The Carling Cup has always been the little brother among England's knockout competitions. At times it has seemed the FA Cup's unloved and unwanted sibling. Yet recent seasons suggest it is enjoying a renaissance - a tournament appreciated by both underdogs and favourites alike.
Rewind a decade or so and it represented an opportunity for the lesser lights to win a trophy while others set their sights on more prestigious prizes. Leicester City reached three finals, celebrating in two; Blackburn Rovers were winners, along with success-starved Middlesbrough.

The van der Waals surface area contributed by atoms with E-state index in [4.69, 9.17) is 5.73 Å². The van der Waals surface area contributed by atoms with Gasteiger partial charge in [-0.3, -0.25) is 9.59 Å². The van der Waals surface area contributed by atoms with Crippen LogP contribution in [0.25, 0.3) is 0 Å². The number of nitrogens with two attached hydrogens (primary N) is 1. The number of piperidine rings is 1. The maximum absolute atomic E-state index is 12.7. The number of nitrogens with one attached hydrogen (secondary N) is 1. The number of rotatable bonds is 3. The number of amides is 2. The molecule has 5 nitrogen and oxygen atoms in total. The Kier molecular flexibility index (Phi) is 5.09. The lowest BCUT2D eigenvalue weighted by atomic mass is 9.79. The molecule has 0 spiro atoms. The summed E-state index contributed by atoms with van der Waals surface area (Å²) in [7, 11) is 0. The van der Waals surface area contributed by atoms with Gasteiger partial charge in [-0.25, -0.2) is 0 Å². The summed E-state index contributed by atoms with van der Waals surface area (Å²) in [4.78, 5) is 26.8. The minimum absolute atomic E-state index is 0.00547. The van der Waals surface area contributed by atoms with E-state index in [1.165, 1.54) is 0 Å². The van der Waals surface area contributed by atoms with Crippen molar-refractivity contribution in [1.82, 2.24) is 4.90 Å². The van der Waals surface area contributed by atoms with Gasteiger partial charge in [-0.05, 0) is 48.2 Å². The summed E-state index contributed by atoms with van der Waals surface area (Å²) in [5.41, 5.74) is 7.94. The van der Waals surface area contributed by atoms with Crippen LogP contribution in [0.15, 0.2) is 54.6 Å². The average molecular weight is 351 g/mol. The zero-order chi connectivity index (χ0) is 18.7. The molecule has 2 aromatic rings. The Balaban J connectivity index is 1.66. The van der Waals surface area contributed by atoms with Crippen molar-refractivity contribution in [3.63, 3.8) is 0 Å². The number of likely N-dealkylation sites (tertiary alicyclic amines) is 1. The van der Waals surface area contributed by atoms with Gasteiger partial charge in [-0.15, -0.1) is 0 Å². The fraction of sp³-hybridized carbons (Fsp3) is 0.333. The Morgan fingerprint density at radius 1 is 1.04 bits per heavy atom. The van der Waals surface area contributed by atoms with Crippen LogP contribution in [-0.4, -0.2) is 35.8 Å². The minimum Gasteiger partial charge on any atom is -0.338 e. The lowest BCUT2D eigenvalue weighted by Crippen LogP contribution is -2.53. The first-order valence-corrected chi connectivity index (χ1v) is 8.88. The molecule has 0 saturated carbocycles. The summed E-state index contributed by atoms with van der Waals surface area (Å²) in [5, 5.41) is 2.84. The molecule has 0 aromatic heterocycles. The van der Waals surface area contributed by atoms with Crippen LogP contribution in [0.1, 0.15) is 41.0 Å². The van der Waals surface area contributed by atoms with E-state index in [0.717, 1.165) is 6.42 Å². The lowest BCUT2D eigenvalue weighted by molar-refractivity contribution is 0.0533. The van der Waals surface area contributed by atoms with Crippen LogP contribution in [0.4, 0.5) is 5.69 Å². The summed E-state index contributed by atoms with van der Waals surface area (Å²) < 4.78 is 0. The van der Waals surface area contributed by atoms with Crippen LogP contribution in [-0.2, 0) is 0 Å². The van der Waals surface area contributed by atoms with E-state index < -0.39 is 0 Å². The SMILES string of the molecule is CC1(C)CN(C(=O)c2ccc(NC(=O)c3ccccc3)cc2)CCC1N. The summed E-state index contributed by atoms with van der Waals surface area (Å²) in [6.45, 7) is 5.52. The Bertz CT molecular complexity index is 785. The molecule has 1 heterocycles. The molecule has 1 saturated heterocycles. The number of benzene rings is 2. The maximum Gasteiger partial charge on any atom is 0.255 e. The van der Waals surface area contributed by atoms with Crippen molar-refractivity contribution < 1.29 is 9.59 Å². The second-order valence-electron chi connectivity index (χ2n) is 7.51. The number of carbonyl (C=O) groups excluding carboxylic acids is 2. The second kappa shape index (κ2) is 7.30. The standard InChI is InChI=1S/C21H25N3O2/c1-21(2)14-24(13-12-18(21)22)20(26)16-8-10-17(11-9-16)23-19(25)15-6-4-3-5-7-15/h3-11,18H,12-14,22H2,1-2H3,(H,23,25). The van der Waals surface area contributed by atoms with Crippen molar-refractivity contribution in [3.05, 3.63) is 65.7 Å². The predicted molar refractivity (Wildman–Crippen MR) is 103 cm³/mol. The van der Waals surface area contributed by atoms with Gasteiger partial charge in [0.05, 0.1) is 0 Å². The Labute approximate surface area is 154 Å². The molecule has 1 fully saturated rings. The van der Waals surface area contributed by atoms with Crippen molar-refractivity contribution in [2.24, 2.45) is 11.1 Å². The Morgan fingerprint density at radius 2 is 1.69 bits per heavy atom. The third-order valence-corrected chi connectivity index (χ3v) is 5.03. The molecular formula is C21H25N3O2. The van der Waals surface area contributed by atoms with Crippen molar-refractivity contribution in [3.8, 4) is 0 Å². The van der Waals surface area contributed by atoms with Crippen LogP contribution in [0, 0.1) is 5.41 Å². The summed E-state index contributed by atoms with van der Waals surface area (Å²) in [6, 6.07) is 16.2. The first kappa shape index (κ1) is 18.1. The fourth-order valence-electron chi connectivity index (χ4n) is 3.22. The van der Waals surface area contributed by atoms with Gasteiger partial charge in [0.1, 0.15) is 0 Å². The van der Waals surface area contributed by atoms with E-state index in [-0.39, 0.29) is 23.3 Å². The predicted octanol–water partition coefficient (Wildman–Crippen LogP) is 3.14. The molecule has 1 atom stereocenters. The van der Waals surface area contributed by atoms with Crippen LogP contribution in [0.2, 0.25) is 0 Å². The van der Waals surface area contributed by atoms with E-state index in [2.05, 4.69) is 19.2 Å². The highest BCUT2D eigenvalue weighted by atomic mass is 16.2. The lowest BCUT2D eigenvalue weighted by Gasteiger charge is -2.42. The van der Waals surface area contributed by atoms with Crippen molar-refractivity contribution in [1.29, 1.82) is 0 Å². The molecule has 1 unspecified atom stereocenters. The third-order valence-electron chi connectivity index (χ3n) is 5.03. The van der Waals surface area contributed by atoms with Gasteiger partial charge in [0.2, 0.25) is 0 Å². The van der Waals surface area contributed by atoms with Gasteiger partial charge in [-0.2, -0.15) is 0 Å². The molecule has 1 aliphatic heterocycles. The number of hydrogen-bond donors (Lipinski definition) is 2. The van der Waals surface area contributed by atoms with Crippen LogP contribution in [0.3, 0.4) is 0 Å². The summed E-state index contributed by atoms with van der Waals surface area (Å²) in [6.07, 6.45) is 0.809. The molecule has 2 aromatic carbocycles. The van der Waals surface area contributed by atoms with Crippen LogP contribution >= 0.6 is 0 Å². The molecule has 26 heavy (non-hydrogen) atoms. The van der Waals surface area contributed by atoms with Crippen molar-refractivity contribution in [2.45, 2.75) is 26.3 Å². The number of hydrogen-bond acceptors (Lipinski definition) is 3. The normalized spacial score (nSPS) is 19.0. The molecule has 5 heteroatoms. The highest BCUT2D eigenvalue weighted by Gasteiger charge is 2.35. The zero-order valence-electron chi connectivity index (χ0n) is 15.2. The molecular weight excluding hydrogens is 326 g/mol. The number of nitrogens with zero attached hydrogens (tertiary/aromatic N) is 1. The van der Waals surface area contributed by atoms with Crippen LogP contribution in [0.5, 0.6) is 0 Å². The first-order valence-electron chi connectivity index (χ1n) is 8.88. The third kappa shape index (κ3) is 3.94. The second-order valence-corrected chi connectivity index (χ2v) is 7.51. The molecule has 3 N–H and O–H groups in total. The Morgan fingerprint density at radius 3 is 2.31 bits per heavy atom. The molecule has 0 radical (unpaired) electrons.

The change can be dated to Chelsea's choice of coach in 2004. The mathematics-minded Jose Mourinho realised a trophy is a trophy.
The Carling Cup afforded the opportunity to pick up a prize before the business end of the season. Manchester United showed a renewed interest, too, mitigating an otherwise poor campaign in 2006 with a win and celebrating three times in six seasons.
Even Arsenal are belatedly seeing its significance.
And yet the competition has benefited from a blend of the expected and the unexpected.
While the elite tend to emerge triumphant, shocks have multiplied. This season Northampton Town triumphed against Liverpool at Anfield. In recent years, Manchester United fell to Southend, Manchester City to Chesterfield and Brighton, while Chelsea and Arsenal were both eliminated by Burnley. This alliance of minnows and masters has ensured more upsets, but fewer unlikely winners.